The Bay of Plenty is on track to hit 90 per cent full vaccination against Covid-19 just in time for Christmas.
But the deputy mayor of one of the least vaccinated areas in the Bay of Plenty District Health Board region says she is having "sleepless nights" worrying about what will happen when the Auckland border opens on December 15.
As of Thursday, 89 per cent of the DHB's eligible population had received one dose, while 79 per cent were fully-vaccinated. It needed to administer 2293 first doses and 22,934 second doses to reach the 90 per cent target.
The region has 40 active cases of Covid-19.
DHB Covid-19 senior responsible officer Brent Gilbert De Rios said, based on a rolling seven-day average, the DHB expected to reach 90 per cent for first doses next week.
He anticipated the full vaccination milestone would follow about three weeks later.
While 33 of the DHB region's 98 suburbs have already hit the target for first doses, others have been slower, with seven having a full vaccination rate of less than 60 per cent, according to Ministry of Health data from Wednesday.
Pyes Pa, Tauranga Central, Mount Maunganui, Bethlehem, and Otumoetai South are among the suburbs with first dose vaccination rates above 90 per cent.
Matua North, Te Maunga South, and Pyes Pa West are also the top three most vaccinated suburbs in the DHB area. Matua North is 89 per cent fully vaccinated, while just over 86 per cent of residents in Te Maunga South and Pyes Pa West have received their second jab.
Vaccination rates are lowest in Ōpōtiki, Oponae, Te Teko Lakes, Galatea, Whangara-Waimana and Murupara, where less than 60 per cent of residents are fully vaccinated.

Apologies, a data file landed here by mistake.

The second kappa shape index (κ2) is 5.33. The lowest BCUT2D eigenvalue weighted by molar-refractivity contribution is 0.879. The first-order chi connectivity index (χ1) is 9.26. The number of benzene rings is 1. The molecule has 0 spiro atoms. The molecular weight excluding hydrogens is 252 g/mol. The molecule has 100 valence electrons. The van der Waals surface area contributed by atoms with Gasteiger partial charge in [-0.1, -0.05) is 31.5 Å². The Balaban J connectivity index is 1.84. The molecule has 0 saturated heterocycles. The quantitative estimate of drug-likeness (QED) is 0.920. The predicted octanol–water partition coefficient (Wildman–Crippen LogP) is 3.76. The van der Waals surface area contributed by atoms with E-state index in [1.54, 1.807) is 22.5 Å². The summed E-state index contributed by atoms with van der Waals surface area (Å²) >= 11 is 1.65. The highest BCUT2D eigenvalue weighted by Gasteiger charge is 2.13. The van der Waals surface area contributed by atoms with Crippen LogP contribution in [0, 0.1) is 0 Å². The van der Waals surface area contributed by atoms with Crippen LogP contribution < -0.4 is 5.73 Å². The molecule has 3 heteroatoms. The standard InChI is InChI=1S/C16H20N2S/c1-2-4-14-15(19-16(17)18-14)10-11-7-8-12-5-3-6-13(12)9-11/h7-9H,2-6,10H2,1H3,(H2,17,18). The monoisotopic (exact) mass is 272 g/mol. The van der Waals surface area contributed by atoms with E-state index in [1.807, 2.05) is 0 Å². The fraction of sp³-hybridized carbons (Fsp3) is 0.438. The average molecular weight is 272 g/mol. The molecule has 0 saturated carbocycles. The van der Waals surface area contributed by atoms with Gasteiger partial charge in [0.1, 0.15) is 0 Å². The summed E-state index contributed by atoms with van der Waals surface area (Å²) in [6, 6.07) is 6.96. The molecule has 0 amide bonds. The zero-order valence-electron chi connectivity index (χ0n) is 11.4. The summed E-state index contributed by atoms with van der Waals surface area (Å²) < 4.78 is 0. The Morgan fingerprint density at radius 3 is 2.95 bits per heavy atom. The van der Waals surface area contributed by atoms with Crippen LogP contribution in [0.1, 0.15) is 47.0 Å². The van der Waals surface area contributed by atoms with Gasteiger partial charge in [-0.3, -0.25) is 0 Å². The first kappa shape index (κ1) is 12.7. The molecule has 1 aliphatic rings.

Murupara has the lowest vaccination rates in the DHB area with only 42.4 per cent of residents having received their second jab.
Murupara Community Board chairwoman Jackie Te Amo said she feared when Auckland opened, "Delta will be everywhere".
In lower vaccinated suburbs, there would be a lot of sick people who needed hospitals which she feared could collapse the health system, she said.
"I'm hoping that our people [who] are living in these communities ... are really thinking seriously about being vaccinated."
Te Amo said a "lack of information" was a barrier to getting the vaccine.
However, Te Puna Ora o Mataatua had been doing "extremely well" in getting people in Murupara vaccinated by taking the vaccine to the people, she said.
Te Waimana in the Eastern Bay of Plenty had its first positive Covid case confirmed on Wednesday.
"This could've happened to any community - it's just unfortunate it happened to Te Waimana. But they shouldn't be looked down upon."
Te Amo said there was "a lot of stigma" directed at the Samoan community in Auckland during the Delta outbreak.
"We need to be sharing korero that's going to be uplifting to those communities."
Ōpōtiki District Council deputy mayor Shona Browne said the district was "moving heaven and earth to change those percentages".
"We're doing everything within our power to get people to change their minds and get vaccinated."
There were gatherings where people were invited to talk about their concerns about the vaccine, she said.
Barriers to getting vaccinated included the false belief that Covid was "no different" to the normal flu, distrust in the government, and not liking being told what to do with their bodies.
Browne feared the Delta outbreak could get out of control once the Auckland border opened and the traffic light system was in place.